It seems a good sign that the At companies seem to be embracing the new technologies whilst perhaps the media world had to be dragged kicking and screaming to meet the new methods of distribution. But what will the next evolution of AT solutions look like ?

Windows 7 - A step forward to disabled users ?

January 16th, 2009
This week Microsoft released its beta of windows 7. Ive been able to take a good look at some of the new features that are available for disabled users and to share some first impressions. The version I looked at was described by one Microsoft guy as vista point 1 - and it is impressive.
Some of the immediate things that jumped out at me were
1 The new On Screen Keyboard
In the beta the OSK is completely re-sizable and has word prediction integrated. Both of these are really important, for many users the old OSK was just too small to be functional, and the ability to make it fill as much of the screen as you like is great. That’s especially true when you combine it with a touchscreen device. (more of that later) The word prediction seems very functional and clear - its great that its built into the OS rather than Office as it means that it should work with all applications.
2 Magnification
Magnifier now has a full screen mode as well as a lens allowing you to view a part of the screen at any one time. It seemed very easy to use and whilst the fonts dont smooth quite as well as I would like it still seemed quite readable at up to 200% - This is now a great way to introduce levels of magnification to users without any software to be installed.
3 Voice recognition
Lots of general improvements have taken place, but I especially noted  the ability to create individual profiles for users easily. You can also introduce a hands free operation mode for those with no use of mouse or keyboard. The system I was using had no headset but immediate responses were favourable.
4 Touch
Windows 7 comes with drivers to support tablet, touch and multitouch interfaces. Let me say that again, native drivers for touch and multitouch. This is going to make touch devices widely available - Ive blogged before on the value of touch but this is a major step forward, watch this space for more details on this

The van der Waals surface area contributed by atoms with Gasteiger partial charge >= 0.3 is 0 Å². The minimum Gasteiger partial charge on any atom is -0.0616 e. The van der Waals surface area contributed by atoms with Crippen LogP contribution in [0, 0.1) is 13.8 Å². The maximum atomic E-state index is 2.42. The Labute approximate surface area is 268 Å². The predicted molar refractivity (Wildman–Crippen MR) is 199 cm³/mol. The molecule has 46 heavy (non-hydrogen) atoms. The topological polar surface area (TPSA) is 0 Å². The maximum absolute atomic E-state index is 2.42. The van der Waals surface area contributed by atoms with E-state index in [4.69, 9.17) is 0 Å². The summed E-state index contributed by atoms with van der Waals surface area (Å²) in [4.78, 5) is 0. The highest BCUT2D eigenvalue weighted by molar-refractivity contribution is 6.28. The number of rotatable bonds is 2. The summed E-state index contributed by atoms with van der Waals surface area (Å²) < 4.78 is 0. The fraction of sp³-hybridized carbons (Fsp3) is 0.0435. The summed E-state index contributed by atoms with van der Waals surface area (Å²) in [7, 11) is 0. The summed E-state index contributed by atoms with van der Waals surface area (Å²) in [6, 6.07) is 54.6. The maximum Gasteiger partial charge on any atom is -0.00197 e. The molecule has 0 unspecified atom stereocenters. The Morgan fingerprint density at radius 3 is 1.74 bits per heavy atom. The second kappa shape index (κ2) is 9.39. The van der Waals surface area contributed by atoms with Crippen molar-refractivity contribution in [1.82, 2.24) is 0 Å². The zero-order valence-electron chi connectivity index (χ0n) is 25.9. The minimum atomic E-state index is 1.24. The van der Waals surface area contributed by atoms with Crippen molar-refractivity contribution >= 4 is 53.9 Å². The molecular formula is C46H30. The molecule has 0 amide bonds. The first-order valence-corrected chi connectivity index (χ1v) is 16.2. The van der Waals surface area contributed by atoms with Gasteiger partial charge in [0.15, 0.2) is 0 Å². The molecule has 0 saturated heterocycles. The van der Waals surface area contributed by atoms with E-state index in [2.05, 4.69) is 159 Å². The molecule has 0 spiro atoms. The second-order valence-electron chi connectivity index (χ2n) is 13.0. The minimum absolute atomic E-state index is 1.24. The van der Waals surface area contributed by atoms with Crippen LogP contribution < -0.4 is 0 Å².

5 Display settings
Changting display settings has always been a bot of a pain in windows but this has been improved in a big way. You can now choose between font sizes and presentation in windows as 100% 150% or 200% at one click from the display option in the control panel, very easy to use and reset.
Before you ask I didnt get a chance to test narrator - but watch this space for more details when I do
So first impressions are really positive the whole thing is faster and has a smaller footprint – users I met described it working on a 233mhz Pentium 2 or on a netbook with 1gb ram - thats got to make the uptake of some of these new technologies  easier and cheaper for users.
The other area which was worth noting was the new compatibility wizard. windows now takes you through a step by step wizard to try to get software that wont run in windows 7 to work with some OS changes. It seemed very easy to use and quite effective and may well help those with older AT or legacy software. Microsoft assured me that pretty much all Vista software will run on windows 7 unless the software had been written to exploit a bug in Vista etc
You can download a copy of the beta at
There are also some videos of the beta at
Sadly no video of the accessibility options yet !
Overall what can I say - is it a step forward to disabled users ? well first impressions seem to suggest its more of a leap really !